Recommendations for home blood pressure monitoring in Latin American countries: A Latin American Society of Hypertension position paper

Raúl Villar, Ramiro A. Sánchez, José Boggia, Ernesto Peñaherrera, Jesús Lopez, Weimar Sebba Barroso, Eduardo Barbosa, Leonardo Cobos, Rafael Hernández Hernández, José Andrés Octavio, José Z. Parra Carrillo, Agustín J. Ramírez, Gianfranco Parati

Research output: Contribution to journalReview articlepeer-review


Out-of-office blood pressure (BP) monitoring appears to be a very useful approach to hypertension management insofar it allows to obtain multiple measurements in the usual environment of each individual, allows the detection of hypertension phenotypes, such as white-coat and masked hypertension, and appears to have superior prognostic value than the conventional office BP measurements. Out-of-office BP can be obtained through either home or ambulatory monitoring, which provide complementary and not identical information. Home BP monitoring yields BP values self-measured in subjects' usual living environment; it is an essential method for the evaluation of almost all untreated and treated subjects with suspected or diagnosed hypertension, best if combined with telemonitoring facilities, also allowing long-term monitoring. There is also increasing evidence that home BP monitoring improves long-term hypertension control rates by improving patients' adherence to prescribed treatment. In Latin American Countries, it is widely available, being relatively inexpensive, and well accepted by patients. Current US, Canadian, Japanese, and European guidelines recommend out-of-office BP monitoring to confirm and refine the diagnosis of hypertension.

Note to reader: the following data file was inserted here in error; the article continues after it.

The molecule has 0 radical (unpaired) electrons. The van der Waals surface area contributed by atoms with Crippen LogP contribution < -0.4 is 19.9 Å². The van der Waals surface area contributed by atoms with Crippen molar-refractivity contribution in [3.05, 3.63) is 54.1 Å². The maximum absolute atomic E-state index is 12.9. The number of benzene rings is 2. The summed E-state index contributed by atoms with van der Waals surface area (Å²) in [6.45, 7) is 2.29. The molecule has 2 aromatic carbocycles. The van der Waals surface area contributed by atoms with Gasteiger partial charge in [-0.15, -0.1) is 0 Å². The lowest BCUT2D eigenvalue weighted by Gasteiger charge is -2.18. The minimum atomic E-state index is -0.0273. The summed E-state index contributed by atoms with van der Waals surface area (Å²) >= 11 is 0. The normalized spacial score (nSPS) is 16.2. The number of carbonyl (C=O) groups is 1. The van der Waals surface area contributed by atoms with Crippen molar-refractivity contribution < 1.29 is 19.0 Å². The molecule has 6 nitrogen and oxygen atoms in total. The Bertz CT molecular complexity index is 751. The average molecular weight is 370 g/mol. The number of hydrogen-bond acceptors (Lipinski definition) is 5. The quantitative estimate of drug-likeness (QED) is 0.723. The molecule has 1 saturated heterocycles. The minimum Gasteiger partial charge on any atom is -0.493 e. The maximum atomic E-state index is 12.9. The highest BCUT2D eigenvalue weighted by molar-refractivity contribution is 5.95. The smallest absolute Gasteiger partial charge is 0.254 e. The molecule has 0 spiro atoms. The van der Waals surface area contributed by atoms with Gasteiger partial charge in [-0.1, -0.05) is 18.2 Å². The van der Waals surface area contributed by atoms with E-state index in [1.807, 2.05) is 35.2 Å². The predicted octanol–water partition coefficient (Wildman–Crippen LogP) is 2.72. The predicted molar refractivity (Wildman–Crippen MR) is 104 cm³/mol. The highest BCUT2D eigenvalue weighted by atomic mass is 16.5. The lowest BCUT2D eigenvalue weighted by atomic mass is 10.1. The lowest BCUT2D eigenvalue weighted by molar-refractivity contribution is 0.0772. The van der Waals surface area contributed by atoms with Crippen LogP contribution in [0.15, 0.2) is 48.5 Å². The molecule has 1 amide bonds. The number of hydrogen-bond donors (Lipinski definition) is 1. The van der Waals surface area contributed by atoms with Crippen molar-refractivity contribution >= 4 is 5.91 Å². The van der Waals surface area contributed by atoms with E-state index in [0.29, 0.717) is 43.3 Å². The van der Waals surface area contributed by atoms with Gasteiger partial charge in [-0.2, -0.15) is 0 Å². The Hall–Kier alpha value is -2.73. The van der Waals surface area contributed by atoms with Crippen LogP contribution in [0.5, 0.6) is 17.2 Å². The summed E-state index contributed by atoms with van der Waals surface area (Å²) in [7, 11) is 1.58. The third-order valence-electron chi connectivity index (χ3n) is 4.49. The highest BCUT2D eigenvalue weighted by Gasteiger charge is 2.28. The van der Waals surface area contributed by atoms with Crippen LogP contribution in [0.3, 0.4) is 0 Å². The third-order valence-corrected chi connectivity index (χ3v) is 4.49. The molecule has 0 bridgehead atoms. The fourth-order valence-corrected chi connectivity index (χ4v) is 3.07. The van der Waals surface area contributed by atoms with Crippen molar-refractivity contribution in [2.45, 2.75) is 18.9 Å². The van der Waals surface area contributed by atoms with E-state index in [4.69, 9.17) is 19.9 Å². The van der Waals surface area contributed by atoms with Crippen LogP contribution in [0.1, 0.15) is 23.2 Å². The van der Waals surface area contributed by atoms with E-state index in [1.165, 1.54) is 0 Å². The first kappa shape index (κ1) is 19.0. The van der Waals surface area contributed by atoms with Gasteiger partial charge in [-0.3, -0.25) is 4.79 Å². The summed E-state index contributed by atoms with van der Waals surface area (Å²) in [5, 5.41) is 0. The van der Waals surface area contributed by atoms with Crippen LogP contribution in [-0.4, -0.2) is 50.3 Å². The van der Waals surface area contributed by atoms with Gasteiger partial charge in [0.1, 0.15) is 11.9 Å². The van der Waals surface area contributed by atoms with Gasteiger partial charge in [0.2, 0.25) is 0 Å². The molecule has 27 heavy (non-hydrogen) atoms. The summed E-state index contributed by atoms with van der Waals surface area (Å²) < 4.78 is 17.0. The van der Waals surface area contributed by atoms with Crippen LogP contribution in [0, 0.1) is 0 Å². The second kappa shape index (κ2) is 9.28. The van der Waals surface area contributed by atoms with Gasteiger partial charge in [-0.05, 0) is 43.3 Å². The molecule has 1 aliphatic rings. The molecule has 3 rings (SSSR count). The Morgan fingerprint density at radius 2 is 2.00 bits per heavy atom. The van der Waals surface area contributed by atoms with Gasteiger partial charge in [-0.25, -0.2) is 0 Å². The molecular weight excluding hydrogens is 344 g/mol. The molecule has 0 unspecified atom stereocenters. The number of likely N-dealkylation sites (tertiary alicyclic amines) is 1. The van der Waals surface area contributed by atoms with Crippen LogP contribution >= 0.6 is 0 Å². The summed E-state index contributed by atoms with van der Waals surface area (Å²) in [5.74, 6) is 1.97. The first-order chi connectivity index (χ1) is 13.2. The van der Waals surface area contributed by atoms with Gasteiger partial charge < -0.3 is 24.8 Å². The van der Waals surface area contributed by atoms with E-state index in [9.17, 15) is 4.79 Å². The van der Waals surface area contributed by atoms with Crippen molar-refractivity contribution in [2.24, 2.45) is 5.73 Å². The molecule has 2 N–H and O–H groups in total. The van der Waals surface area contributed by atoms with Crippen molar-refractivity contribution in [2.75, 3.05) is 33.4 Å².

Original languageEnglish
Pages (from-to)544-554
Number of pages11
JournalJournal of Clinical Hypertension
Issue number4
Publication statusPublished - Apr 1 2020


  • adherence to treatment
  • arterial hypertension diagnosis
  • blood pressure measurement
  • home blood pressure
  • hypertension treatment
  • self-measurement

ASJC Scopus subject areas

  • Internal Medicine
  • Endocrinology, Diabetes and Metabolism
  • Cardiology and Cardiovascular Medicine


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